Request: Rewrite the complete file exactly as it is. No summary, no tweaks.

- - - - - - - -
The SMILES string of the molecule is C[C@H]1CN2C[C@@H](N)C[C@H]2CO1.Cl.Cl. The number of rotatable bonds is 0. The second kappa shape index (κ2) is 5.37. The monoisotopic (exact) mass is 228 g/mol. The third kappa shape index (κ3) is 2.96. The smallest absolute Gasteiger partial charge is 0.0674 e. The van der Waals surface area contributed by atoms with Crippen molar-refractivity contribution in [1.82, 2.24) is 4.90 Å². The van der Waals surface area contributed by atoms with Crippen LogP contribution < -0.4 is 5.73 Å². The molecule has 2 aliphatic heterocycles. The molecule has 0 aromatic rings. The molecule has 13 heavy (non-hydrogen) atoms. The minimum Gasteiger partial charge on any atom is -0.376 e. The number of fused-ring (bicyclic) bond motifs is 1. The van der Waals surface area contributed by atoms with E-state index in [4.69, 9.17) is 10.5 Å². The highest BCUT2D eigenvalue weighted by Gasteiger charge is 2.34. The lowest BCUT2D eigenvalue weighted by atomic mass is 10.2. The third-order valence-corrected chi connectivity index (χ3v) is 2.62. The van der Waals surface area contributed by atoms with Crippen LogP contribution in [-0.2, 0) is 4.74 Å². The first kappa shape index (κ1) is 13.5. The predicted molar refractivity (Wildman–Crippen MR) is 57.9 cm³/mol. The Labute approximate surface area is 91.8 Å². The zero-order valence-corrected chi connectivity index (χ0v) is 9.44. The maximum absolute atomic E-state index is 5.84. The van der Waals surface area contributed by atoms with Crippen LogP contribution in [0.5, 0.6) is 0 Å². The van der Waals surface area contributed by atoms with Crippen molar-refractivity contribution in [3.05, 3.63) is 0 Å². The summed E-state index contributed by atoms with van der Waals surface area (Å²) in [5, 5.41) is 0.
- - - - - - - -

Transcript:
The SMILES string of the molecule is C[C@H]1CN2C[C@@H](N)C[C@H]2CO1.Cl.Cl. The number of rotatable bonds is 0. The second kappa shape index (κ2) is 5.37. The monoisotopic (exact) mass is 228 g/mol. The third kappa shape index (κ3) is 2.96. The smallest absolute Gasteiger partial charge is 0.0674 e. The van der Waals surface area contributed by atoms with Crippen molar-refractivity contribution in [1.82, 2.24) is 4.90 Å². The van der Waals surface area contributed by atoms with Crippen LogP contribution < -0.4 is 5.73 Å². The molecule has 2 aliphatic heterocycles. The molecule has 0 aromatic rings. The molecule has 13 heavy (non-hydrogen) atoms. The minimum Gasteiger partial charge on any atom is -0.376 e. The number of fused-ring (bicyclic) bond motifs is 1. The van der Waals surface area contributed by atoms with E-state index in [4.69, 9.17) is 10.5 Å². The highest BCUT2D eigenvalue weighted by Gasteiger charge is 2.34. The lowest BCUT2D eigenvalue weighted by atomic mass is 10.2. The third-order valence-corrected chi connectivity index (χ3v) is 2.62. The van der Waals surface area contributed by atoms with Crippen LogP contribution in [-0.2, 0) is 4.74 Å². The first kappa shape index (κ1) is 13.5. The predicted molar refractivity (Wildman–Crippen MR) is 57.9 cm³/mol. The Labute approximate surface area is 91.8 Å². The zero-order valence-corrected chi connectivity index (χ0v) is 9.44. The maximum absolute atomic E-state index is 5.84. The van der Waals surface area contributed by atoms with Crippen LogP contribution in [0.5, 0.6) is 0 Å². The van der Waals surface area contributed by atoms with Crippen molar-refractivity contribution in [3.05, 3.63) is 0 Å². The summed E-state index contributed by atoms with van der Waals surface area (Å²) in [5, 5.41) is 0.